The results of the measurement are shown in FIGS. 5 and 6. FIG. 5 is a graph showing the dependence of the ion current density introduced to substrate 5 on the current intensity through grid 20 c. FIG. 6 is a graph showing the dependence of the Al film milling rate on the current intensity through grid 20 c.

Obviously from FIGS. 5 and 6, the current density introduced to the specimen and the Al film milling rate are greatly increased with increase of the current flowing through filament 20 b in all experiments when the magnetic lines from filament 20 b through grid 20 c to substrate 5 are not intercepted by casing 20 d of ionization mechanism 2. Therefore, the milling can be conducted efficiently by adjusting the generated magnetic field to introduce gas ions efficiently to substrate 5.

EXAMPLE 3

In this Example, a magnetic field-correcting coil was additionally placed just above and just below magnetic coils 31, 32 respectively, and the magnetic field was changed by changing the currents in these four coils. Other conditions of the experiment were the same as in Example 2. The current intensity in grid 20 c was kept constant to be 15 A.

In the experiment, the magnetic field was controlled to generate magnetic lines from filament 20 b through grid 20 c and the opening of ionization mechanism 2 to substrate 5 without penetrating the casings of ionization mechanism 2 and electromagnet 31. The milling was conducted by changing the magnetic line component of magnetic flux density perpendicular to surface of substrate 5 at the center of the surface thereof, and changing the magnetic flux density at the periphery of opening 20 j of ionization mechanism 2. The ion current intensity introduced in the specimen and the rate of milling of Al of the specimen were measured. FIGS. 7 and 8 show the measurement results.

Obviously from FIGS. 7 and 8, the current density introduced to the specimen is greatly increased and the Al film milling rate is greatly increased by setting the magnetic line component of magnetic flux density perpendicular to surface of substrate 5 at the center of the surface thereof to be not lower than 30 G, and setting the magnetic flux density at the periphery of opening 20 j of ionization mechanism 2 to be not lower than 50 G. Such setting of the magnetic field improves the milling efficiency.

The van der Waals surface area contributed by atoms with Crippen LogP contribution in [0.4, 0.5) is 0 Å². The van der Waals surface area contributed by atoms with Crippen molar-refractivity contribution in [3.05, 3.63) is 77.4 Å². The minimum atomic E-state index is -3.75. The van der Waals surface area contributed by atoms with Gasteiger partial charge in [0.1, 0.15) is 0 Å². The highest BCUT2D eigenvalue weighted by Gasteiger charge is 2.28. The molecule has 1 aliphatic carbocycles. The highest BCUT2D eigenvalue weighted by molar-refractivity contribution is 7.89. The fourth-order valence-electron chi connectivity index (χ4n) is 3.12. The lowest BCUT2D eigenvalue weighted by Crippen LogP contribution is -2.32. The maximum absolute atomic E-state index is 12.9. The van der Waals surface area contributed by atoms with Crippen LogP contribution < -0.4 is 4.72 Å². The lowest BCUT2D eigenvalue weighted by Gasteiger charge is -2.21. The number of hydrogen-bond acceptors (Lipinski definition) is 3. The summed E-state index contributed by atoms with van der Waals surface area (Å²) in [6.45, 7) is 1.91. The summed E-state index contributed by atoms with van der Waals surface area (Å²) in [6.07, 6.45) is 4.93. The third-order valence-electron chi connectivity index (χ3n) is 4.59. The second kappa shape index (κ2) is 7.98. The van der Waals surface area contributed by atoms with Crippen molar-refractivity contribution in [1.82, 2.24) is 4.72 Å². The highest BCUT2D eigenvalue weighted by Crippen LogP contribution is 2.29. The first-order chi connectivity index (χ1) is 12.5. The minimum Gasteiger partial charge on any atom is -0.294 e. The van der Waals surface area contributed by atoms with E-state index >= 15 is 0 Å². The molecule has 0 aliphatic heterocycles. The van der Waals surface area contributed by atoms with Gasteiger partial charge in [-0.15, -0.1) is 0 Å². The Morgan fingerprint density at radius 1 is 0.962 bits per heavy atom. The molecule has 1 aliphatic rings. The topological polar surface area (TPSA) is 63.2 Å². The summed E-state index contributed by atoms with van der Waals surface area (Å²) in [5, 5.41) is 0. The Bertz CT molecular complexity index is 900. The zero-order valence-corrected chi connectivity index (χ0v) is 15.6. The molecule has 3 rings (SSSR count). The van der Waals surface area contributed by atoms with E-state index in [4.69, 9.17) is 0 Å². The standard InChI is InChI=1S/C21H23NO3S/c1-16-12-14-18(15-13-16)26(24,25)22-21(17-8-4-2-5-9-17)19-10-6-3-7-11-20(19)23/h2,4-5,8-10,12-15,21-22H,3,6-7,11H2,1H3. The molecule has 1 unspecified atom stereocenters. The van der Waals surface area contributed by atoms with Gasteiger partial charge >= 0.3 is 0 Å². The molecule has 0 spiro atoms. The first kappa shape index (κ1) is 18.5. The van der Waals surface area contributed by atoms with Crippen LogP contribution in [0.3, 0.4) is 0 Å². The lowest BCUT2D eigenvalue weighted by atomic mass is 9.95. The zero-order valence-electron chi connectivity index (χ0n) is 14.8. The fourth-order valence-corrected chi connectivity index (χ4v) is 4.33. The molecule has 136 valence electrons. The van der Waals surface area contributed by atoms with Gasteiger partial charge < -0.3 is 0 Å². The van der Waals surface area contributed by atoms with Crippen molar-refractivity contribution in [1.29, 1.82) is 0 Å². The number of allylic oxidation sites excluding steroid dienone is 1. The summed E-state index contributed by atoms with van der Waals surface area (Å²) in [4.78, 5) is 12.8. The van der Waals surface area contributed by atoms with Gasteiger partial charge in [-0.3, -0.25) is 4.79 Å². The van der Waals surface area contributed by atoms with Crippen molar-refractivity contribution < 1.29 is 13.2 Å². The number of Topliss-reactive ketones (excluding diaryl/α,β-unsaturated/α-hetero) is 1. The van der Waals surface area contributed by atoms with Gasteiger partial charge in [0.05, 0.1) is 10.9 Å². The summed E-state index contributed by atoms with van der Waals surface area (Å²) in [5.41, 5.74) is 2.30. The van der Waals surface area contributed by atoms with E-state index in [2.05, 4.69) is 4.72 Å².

EXAMPLE 4

This Example shows application of the milling method of the present invention to information recording medium production disclosed in Japanese Patent Application Laid-Open No. 2001-167479. The substrate for the information recording medium to be produced was a polycarbonate disk substrate of 50.8 mm in diameter having grooves of 160 nm in depth at 1.2-μm pitches formed thereon. This disk substrate was formed to have flat portions of about 0.5 μm in width, parallel to the face of the substrate, on the lands between the grooves and on the bottom face of the grooves, and to have tilt zones tilting at a tilting angle of about 60 to the substrate surface.

The disk substrate was placed in a multiple chamber type of composite treatment apparatus. The substrate was subjected to the treatments below in a vacuum without exposure to the air during the treatment.

  • 1. SiNx film sputtering: 80 nm
  • 2. TbFeCo film sputtering: 40 nm
  • 3. TbFeCo film milling: 20 nm
  • 4. SiNx film sputtering: 20 nm
  • 5. Al film sputtering: 50 nm

Of the above treatments, the milling treatment 3 was conducted by the milling method of the present invention, under the same milling conditions as in Example 1. The milling treatment was conducted to obtain a prescribed thickness, 20 nm in this Example, of the TbFeCo film on the land faces and the groove faces. By this milling treatment, the milling proceeds on the tilt zones at a higher rate than on the flat portions as disclosed in Japanese Patent Application Laid-Open No. 2001-167479. Thereby, the TbFeCo film on the tilt zones between the land and the groove was completely eliminated, baring the underlying SiNx film.

After completion of the above treatments, the disk substrate was taken out from the apparatus, and was coated with a UV resin. The sample prepared thus was subjected to the tilt measurement, and the warpage was found to be within 2 mRad, a permissible range.